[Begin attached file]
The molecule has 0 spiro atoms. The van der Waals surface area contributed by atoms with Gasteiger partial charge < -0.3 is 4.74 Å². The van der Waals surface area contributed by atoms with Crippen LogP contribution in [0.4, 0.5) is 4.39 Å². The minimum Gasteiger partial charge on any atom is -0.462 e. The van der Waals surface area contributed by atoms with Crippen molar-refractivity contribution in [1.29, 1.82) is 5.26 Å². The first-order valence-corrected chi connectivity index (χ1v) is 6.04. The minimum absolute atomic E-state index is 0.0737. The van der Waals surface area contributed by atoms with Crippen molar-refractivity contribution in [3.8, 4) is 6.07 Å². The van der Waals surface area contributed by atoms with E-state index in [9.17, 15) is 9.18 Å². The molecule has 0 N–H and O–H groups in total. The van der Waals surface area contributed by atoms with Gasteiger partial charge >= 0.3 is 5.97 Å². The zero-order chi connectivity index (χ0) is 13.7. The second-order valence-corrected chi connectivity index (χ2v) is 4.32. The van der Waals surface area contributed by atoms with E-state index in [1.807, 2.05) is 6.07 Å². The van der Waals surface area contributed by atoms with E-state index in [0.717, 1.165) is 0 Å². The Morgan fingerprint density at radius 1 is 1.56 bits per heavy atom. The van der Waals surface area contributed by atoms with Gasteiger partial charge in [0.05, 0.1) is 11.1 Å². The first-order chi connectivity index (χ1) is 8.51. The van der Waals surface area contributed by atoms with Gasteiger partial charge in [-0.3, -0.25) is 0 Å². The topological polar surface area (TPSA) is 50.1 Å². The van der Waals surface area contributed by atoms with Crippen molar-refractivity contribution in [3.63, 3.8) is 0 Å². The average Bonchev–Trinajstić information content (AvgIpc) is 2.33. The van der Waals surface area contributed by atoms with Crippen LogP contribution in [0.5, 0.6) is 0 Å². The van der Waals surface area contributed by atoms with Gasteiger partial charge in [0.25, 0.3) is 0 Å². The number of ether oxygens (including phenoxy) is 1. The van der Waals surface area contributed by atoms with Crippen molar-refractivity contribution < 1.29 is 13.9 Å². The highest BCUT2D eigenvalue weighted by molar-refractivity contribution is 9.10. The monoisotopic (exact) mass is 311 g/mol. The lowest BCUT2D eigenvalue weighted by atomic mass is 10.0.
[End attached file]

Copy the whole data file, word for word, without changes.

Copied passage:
The molecule has 0 spiro atoms. The van der Waals surface area contributed by atoms with Gasteiger partial charge < -0.3 is 4.74 Å². The van der Waals surface area contributed by atoms with Crippen LogP contribution in [0.4, 0.5) is 4.39 Å². The minimum Gasteiger partial charge on any atom is -0.462 e. The van der Waals surface area contributed by atoms with Crippen molar-refractivity contribution in [1.29, 1.82) is 5.26 Å². The first-order valence-corrected chi connectivity index (χ1v) is 6.04. The minimum absolute atomic E-state index is 0.0737. The van der Waals surface area contributed by atoms with Crippen molar-refractivity contribution in [3.8, 4) is 6.07 Å². The van der Waals surface area contributed by atoms with E-state index in [9.17, 15) is 9.18 Å². The molecule has 0 N–H and O–H groups in total. The van der Waals surface area contributed by atoms with Gasteiger partial charge >= 0.3 is 5.97 Å². The zero-order chi connectivity index (χ0) is 13.7. The second-order valence-corrected chi connectivity index (χ2v) is 4.32. The van der Waals surface area contributed by atoms with E-state index in [1.807, 2.05) is 6.07 Å². The van der Waals surface area contributed by atoms with E-state index in [0.717, 1.165) is 0 Å². The Morgan fingerprint density at radius 1 is 1.56 bits per heavy atom. The van der Waals surface area contributed by atoms with Gasteiger partial charge in [0.05, 0.1) is 11.1 Å². The first-order chi connectivity index (χ1) is 8.51. The van der Waals surface area contributed by atoms with Gasteiger partial charge in [-0.3, -0.25) is 0 Å². The topological polar surface area (TPSA) is 50.1 Å². The van der Waals surface area contributed by atoms with Crippen molar-refractivity contribution in [3.63, 3.8) is 0 Å². The average Bonchev–Trinajstić information content (AvgIpc) is 2.33. The van der Waals surface area contributed by atoms with Crippen LogP contribution in [0.5, 0.6) is 0 Å². The van der Waals surface area contributed by atoms with Gasteiger partial charge in [0.25, 0.3) is 0 Å². The number of ether oxygens (including phenoxy) is 1. The van der Waals surface area contributed by atoms with Crippen molar-refractivity contribution < 1.29 is 13.9 Å². The highest BCUT2D eigenvalue weighted by molar-refractivity contribution is 9.10. The monoisotopic (exact) mass is 311 g/mol. The lowest BCUT2D eigenvalue weighted by atomic mass is 10.0.